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When conducting research, it is important to have a large enough sample size to make accurate statistical inferences. A sample size that is too small can lead to inaccurate conclusions, while a sample size that is too large can be a waste of resources.

Confidence Level (Î±): | |

Margin of Error (e): | % |

Population Proportion (p): | % |

Population Size (N) (optional) |

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The formula for determining the minimum sample size needed for a study is:

n = (Z_{α/2} / E)^{2} * p * (1 - p)

where:

- n = minimum sample size
- Z
_{α/2}= critical value of the standard normal distribution at a given level of significance (such as 1.96 for a 95% confidence level) - E = margin of error
- p = estimated proportion of the population with the desired characteristic

Suppose a researcher wants to estimate the proportion of people in a certain town who are vegetarian. They want to have a 95% confidence level with a margin of error of 5%.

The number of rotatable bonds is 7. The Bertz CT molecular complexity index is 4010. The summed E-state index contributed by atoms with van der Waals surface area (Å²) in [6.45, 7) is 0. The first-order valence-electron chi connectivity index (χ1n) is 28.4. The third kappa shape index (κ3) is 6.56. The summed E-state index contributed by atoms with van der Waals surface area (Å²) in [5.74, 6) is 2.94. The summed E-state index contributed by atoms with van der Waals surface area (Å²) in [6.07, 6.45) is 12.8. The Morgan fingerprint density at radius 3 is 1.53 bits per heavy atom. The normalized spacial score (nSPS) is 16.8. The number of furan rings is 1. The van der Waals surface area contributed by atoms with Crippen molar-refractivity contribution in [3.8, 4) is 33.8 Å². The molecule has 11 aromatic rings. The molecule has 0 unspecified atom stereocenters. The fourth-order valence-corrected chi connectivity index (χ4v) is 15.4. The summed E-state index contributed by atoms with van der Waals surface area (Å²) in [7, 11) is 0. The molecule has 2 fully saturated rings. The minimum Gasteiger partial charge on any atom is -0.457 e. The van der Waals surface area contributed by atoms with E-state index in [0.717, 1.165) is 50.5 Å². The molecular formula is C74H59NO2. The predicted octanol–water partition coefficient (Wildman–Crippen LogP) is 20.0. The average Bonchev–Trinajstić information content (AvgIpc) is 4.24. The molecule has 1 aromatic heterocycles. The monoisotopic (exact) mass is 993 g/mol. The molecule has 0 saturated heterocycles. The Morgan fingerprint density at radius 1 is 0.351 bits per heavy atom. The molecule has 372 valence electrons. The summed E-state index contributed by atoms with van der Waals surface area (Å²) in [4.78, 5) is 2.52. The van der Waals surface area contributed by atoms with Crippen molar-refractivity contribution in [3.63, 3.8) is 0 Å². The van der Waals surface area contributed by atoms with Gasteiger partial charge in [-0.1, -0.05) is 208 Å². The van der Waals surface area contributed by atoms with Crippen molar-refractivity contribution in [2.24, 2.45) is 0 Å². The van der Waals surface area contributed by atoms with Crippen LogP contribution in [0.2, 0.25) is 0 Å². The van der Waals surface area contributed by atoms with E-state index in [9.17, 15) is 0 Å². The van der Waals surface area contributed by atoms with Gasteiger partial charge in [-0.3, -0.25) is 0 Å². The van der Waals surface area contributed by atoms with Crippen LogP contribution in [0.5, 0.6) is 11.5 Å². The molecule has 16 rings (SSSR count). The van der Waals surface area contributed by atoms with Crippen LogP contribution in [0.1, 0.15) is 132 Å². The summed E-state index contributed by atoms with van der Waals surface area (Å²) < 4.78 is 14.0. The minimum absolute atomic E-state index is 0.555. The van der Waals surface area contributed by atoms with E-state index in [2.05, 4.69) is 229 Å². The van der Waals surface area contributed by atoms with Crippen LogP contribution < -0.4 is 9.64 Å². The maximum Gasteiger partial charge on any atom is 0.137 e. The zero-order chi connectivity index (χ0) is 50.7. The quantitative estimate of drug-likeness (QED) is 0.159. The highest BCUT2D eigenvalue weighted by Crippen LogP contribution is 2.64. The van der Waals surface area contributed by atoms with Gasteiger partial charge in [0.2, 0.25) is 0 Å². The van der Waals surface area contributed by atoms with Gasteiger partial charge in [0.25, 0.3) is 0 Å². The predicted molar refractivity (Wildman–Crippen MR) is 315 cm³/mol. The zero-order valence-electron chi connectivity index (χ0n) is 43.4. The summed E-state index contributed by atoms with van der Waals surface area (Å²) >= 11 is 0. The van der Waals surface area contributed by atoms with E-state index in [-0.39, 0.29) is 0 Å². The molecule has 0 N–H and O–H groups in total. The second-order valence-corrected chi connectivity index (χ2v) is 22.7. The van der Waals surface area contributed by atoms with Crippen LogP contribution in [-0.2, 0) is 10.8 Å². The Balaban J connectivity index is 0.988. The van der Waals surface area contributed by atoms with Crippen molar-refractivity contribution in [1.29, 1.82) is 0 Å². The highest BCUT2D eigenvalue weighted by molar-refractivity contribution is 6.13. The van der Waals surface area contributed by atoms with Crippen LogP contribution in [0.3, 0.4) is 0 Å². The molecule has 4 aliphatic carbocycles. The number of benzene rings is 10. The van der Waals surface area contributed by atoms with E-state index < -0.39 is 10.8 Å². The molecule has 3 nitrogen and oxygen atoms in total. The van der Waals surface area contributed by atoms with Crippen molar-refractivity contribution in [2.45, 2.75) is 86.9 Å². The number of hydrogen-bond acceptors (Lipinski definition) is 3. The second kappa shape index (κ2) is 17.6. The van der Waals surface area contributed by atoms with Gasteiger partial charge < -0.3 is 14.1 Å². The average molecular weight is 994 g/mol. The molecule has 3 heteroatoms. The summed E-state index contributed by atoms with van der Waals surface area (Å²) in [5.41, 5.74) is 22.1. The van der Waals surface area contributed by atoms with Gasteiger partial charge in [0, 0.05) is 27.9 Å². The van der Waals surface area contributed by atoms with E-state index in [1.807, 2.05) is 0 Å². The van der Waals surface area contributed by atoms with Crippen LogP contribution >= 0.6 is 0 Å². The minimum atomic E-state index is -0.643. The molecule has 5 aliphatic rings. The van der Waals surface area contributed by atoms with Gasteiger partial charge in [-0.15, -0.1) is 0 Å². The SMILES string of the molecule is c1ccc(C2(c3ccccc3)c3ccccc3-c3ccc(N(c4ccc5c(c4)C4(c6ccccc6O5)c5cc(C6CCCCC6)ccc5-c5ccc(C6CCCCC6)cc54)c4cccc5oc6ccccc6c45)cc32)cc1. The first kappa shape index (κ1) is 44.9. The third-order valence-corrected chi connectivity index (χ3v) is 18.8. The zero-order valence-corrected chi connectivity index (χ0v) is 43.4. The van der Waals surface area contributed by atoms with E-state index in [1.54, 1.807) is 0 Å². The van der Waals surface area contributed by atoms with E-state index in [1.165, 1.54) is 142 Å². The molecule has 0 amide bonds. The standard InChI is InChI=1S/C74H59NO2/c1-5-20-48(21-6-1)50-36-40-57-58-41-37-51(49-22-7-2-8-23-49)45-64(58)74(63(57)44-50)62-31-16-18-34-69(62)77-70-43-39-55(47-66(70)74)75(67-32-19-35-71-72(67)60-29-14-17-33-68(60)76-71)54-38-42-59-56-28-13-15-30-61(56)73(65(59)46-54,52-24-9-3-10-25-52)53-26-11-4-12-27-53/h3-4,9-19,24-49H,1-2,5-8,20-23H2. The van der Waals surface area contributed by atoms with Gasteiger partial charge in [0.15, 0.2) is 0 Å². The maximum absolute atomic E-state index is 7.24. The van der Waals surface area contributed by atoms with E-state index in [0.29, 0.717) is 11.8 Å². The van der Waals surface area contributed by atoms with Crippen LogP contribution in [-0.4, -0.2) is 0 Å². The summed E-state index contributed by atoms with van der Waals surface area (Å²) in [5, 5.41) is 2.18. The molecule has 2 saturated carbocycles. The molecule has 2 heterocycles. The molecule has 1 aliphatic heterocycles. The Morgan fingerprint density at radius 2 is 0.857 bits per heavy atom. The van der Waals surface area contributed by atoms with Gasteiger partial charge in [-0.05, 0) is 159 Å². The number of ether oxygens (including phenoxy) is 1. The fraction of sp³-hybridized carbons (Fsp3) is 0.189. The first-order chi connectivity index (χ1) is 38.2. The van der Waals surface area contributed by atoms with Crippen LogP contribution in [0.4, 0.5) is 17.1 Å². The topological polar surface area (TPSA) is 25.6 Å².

The researcher can use the sample size calculator to determine the minimum sample size needed for the study:

- Z
_{α/2}= 1.96 (for a 95% confidence level) - E = 0.05 (for a margin of error of 5%)
- p = unknown

The researcher may estimate the proportion of vegetarians to be 50%, which would yield the maximum sample size required:

n = (1.96 / 0.05)^{2} * 0.5 * (1 - 0.5) = 384.16

Therefore, the researcher needs at least 385 people to participate in the study in order to obtain results with a 95% confidence level and a margin of error of 5%.

The sample size is a crucial component of research design. It affects the accuracy and reliability of statistical inferences made from the sample to the population. A small sample size may lead to imprecise and unreliable estimates, while a large sample size may result in unnecessary expenses and time.

Thus, the appropriate sample size should be determined based on the research question, the variability of the population, the level of confidence desired, and the margin of error acceptable.

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